the block is supported with its lower surface below the under surface of the frame so as to reach down to certain contact against the felt'in the botto'mof the box, and preferably the upper surface of the wood has its location slightly above the plane lof the upper surface of the frame. Metallic pins or studs ol penetrate the boundary portions of the metallic frame, preferably in the median longitudinal and transverse lines thereof, as indicated in the drawingsQthe inner extremities of these pins or studs entering for suitable supporting engagements into the edge portions of the wood bloclc,'and it is consid- IOO ered advantageous to have the pins pass through the lframe horizontally with a driving it, while their extremities protrude somewhat loosely into horizontal sockets f, (one of which is shown as of somewhat exaggerated diameter in Fig. 3,) bored in the wood somewhat farther than the length of entrance of the pins. Thus the wood block is floated7 within the frame, maintained level and flat irrespective of changes in atmospheric conditions, and while the frame rests upon the upper edge of the box the lower surface of the end wood block will be in contact upon the inked absorbent material@ in the bottom of the box, which serves as afeeder of ink to the wood, through the grain or pores of which a sufficient stamp-supplying quantity of ink is carried and is always available at the top of the block. To replenish ink in the absorbent material in the bot-tom of the box, the frame O may be raised without contact by the fingers against the ink-impregnated wood.
In practice the end wood block is impregnated with the ink previous to being provided in connection with the supporting device therefor and abox having the absorbent material in its bottom, the replenishment of ink to the top surface of the wood by capillary attraction from the ink-supply at the bottom being maintained and continued thereafter for an indefinitely protracted period, and a further quantity of ink may be provided in the bottom of the box from time to time as may be required.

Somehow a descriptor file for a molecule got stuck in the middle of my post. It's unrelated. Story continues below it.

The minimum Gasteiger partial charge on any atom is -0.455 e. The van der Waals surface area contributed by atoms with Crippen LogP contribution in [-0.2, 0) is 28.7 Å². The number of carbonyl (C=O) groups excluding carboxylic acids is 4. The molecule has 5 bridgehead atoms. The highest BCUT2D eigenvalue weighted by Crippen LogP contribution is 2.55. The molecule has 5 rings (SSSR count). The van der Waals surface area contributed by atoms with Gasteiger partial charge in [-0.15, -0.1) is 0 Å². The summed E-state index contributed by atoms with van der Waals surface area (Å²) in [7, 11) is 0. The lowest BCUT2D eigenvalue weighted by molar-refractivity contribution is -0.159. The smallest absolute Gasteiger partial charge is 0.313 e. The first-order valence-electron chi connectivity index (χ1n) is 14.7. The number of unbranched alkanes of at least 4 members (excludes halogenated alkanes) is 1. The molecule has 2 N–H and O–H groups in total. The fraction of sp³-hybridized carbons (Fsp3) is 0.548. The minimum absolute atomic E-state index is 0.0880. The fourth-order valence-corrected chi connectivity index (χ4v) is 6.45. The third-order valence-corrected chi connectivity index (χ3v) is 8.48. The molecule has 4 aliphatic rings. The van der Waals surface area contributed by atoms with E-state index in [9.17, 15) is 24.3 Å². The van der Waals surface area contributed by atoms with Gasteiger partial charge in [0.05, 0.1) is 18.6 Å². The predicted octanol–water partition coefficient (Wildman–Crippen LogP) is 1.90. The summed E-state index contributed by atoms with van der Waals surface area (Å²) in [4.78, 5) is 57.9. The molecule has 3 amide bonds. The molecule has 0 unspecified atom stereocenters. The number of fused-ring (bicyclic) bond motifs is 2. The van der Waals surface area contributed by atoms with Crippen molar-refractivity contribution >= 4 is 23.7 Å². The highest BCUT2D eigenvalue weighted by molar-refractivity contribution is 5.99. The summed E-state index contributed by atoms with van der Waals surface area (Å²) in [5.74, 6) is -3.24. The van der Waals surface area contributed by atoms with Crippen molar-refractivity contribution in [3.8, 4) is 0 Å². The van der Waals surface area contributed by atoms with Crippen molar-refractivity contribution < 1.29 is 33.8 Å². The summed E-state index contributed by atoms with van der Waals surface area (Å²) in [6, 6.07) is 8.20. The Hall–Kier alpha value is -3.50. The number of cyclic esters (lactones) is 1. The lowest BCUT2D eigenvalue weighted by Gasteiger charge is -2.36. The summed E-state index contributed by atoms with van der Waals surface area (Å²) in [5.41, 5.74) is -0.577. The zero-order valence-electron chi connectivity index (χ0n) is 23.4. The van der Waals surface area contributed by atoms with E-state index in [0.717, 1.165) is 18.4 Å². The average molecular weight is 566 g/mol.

It will be seen that instead of a continuous frame surrounding the block disconnected parts or pins may be provided to the block to accomplish the object which is carried out by the provision of the frame without departing from the spirit of my invention, and in Fig. 5 it is shown that the frame is dispensed with and studs d2 are driven firmly into edge portions of the wood block B and have out.
wardly-extended portions thereof accommodated within niches g, formed within the top surrounding Wall of the box, and thus, plainly, the block while in use may be disposed within the box with its bottom resting upon the layer ct of the felt or other absorbent material, so that the ink will be drawn from the latter upwardly through and to the top of the block, and yet by grasping one or more of the outwardly-projecting end portions of the pins the block may be bodily lifted without direct contact by the fingers thereagainst out from the box for the purpose of replenishing the absorbent layer a with a further quantity of ink.
Of course the pad-box and its cover, if one 6o is employed, may be made of other material than metal, as also might be the frame C, hereinabove referred to, the materials being a matter of selection and in no Way affectin the essentials of the invent-ion.
Having thus described my invention, what I claim, and desire to secure by Letters Patent, is-
l. In an inking-pad the combination with a box, adapted to hold liquid ink, a layer of yielding absorbent material therein, an inksaturated block of porous end wood resting thereon, and means for raising the 4block to permit replenishing the ink in the box.
2. In an inking-pad, the combination with a box, and a layer of absorbent material therein, of a frame supported upon the upstanding i walls of the box, a block of porous end wood having an area less than the opening within the frame, and having its upper and lower surfaces bare, located within the frame, and means for supporting the block within the frame.
3. In an inking-pad, the combination with a box, a layer of absorbent material therein, of a frame to be supported by the upstanding walls of the box, a block of porous end wood having an area less than the opening within the frame and having its upper and lowerisurfaces uncovered, and a series of pins entered through the boundary members of the frame and penetrating the edge portions of the wood block.
4. In an inking-pad, the combination with a box, of a block of porous end wood having a bare stamp-receiving surface, and having one or more studs engaged with and extending from marginal portions of the block and extending outwardly in opposite directions therefrom, and a layer of absorbent material in the bottom of the box.
5. In an inking-pad, the combination with a box, and a layer of absorbent material therein, of a frame removably supported on the upstanding walls of the box, a block of porous end wood having an area less than the opening within the frame, having itsupper and lower surfaces uncovered and having horizontal sockets within its edge portions, and pins entered through the several members of the frame, inwardly protruding and loosely engaging in said sockets in the block.
Signed by me at Springfield, Massachusetts, in presence of two subscribing witnesses. RICHARD HALE SMITH.
ANNIE V. LEAHY, WM. S. BELLows.